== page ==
By Michael J. Bennett, associate vice president of financial assistance services at St. Petersburg College
Since late March, my life has been consumed trying to administer $13.4 million in funding from the Coronavirus Aid, Relief, and Economic Security (CARES) Act that has been awarded to St. Petersburg College for students and institutional costs. I have been exhausted reading guidance around the clock from NASFAA and the Department of Education (ED), attending webinars of multiple organizations, reading articles from POLITICO, The Chronicle of Higher Education, and Inside Higher Ed, along with surfing through the big waves of internal task forces, lawyers, staff meetings, and addressing the opinions of others on our campus.
NASFAA's Higher Education Emergency Relief Fund (HEERF) timeline provides an illustration of changes since March 5, 2020.
Colleagues have called late into the night, pleading to "please make it stop!"
I am blessed to work on a campus where our president, Board of Trustees, and senior leadership's strategy and desire was to deliver our institution's CARES Act funds to as many students as possible — and as quickly as possible — assisting our students with pandemic needs for food, housing, utilities, and other expenses.
From the beginning, administering CARES Act funds has felt like "building a plane while flying," and if that is not challenging enough, storms continue to appear in our flight path. We can effectively navigate through the storms, but this requires our willingness to examine what is causing the storms, and guidance from ED. NASFAA, as well as our regional and state associations, have done a wonderful job to help us avoid these "storms" where possible.
Financial aid administrators, despite their grit and talents, cannot administer the CARES Act funds without ED providing clear, timely written guidance. When questions are not being answered for weeks by those responsible, are being referred to a website of incomplete question-and-answer pages, or are being answered in pieces with several individuals (a version of "hot potato" and "maybe my colleague could answer this") on a webinar, we collectively know this approach simply does not work in a regulatory environment.
Even the Government Accountability Office (GAO) in a recent report highlighted the discrepancies in ED's communications. In response to a draft of the report, ED said there should have been "no question" about which students would be eligible to receive emergency aid, harkening back to its justification that it was following Congress' intent. Any school that abandoned its initial distribution plans after the April 21 guidance was released, "ignored the flexibility of [ED's] communications not being legally binding at that time," the report said.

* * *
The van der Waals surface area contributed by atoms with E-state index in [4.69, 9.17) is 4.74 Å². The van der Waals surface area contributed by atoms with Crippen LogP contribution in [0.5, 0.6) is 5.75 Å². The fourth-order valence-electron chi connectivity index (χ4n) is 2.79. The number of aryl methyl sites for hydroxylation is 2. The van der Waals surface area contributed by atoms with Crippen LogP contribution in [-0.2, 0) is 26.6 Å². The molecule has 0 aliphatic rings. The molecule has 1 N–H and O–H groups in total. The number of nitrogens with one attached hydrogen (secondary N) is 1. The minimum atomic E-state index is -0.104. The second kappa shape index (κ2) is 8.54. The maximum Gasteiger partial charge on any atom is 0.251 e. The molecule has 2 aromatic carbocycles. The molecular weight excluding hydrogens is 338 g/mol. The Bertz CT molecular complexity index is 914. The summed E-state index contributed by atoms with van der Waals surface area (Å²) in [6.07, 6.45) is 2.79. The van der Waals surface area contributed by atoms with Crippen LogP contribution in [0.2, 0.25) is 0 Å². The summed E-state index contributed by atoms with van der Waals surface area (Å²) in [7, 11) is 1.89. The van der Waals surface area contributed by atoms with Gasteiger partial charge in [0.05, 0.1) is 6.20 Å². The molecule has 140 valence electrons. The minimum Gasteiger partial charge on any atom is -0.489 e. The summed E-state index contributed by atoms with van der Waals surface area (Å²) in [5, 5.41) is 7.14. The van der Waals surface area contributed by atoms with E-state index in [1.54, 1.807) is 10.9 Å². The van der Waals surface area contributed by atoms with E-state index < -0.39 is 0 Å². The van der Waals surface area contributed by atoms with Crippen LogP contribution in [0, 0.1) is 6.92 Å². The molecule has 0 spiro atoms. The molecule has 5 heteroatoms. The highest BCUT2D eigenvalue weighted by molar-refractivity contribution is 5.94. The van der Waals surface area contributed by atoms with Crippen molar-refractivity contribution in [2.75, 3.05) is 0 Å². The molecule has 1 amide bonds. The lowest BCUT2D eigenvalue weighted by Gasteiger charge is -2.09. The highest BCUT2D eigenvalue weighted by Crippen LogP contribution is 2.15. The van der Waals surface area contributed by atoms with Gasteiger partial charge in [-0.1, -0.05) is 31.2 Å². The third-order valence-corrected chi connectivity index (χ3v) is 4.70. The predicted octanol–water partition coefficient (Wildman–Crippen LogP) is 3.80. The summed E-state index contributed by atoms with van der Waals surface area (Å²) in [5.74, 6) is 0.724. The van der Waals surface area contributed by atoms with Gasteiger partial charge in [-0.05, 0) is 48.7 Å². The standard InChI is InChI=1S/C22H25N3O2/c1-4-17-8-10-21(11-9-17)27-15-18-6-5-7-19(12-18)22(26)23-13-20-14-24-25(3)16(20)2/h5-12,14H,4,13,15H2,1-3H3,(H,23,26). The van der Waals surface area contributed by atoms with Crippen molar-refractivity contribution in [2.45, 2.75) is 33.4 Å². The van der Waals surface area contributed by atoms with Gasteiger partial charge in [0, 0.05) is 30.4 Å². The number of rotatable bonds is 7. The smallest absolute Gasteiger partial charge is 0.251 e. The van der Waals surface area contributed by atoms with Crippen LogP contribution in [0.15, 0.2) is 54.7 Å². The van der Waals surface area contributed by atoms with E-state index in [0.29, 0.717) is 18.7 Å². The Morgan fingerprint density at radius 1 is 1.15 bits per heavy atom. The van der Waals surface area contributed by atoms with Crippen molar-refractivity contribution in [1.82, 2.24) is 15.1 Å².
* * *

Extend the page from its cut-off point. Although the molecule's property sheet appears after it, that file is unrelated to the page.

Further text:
But GAO backed a critique that many in the higher education community have leveled against ED: the agency didn't clarify that its guidance did not have the force and effect of law until one month later, on May 21. ED also "appears to intend its interpretation to be legally binding, as indicated by the issuance of the interim final rule," GAO concluded.
Dakota Tribal wisdom states: "When you discover you are riding a dead horse, the best strategy is to dismount." Changing the requirements, trying to declare that the "horse" is not dead, makes our efforts ineffective and does not reflect serving students or taxpayers.
To be three months into administering program of this magnitude and not have a defined, accessible reporting mechanism in place is unacceptable for administrators and taxpayers. Advising colleges to provide "detailed reporting" in case of audits but leaving said reporting to institutions — rather than developing a system — is not a partnership. To then state that there will be more surveys and data collections further burdens campuses and further delays financial aid administrators from distributing these critical funds to students.
This is not the intent of Congress, but an unfortunate result. For many students, aid delayed is access denied.
Publication Date: 7/2/2020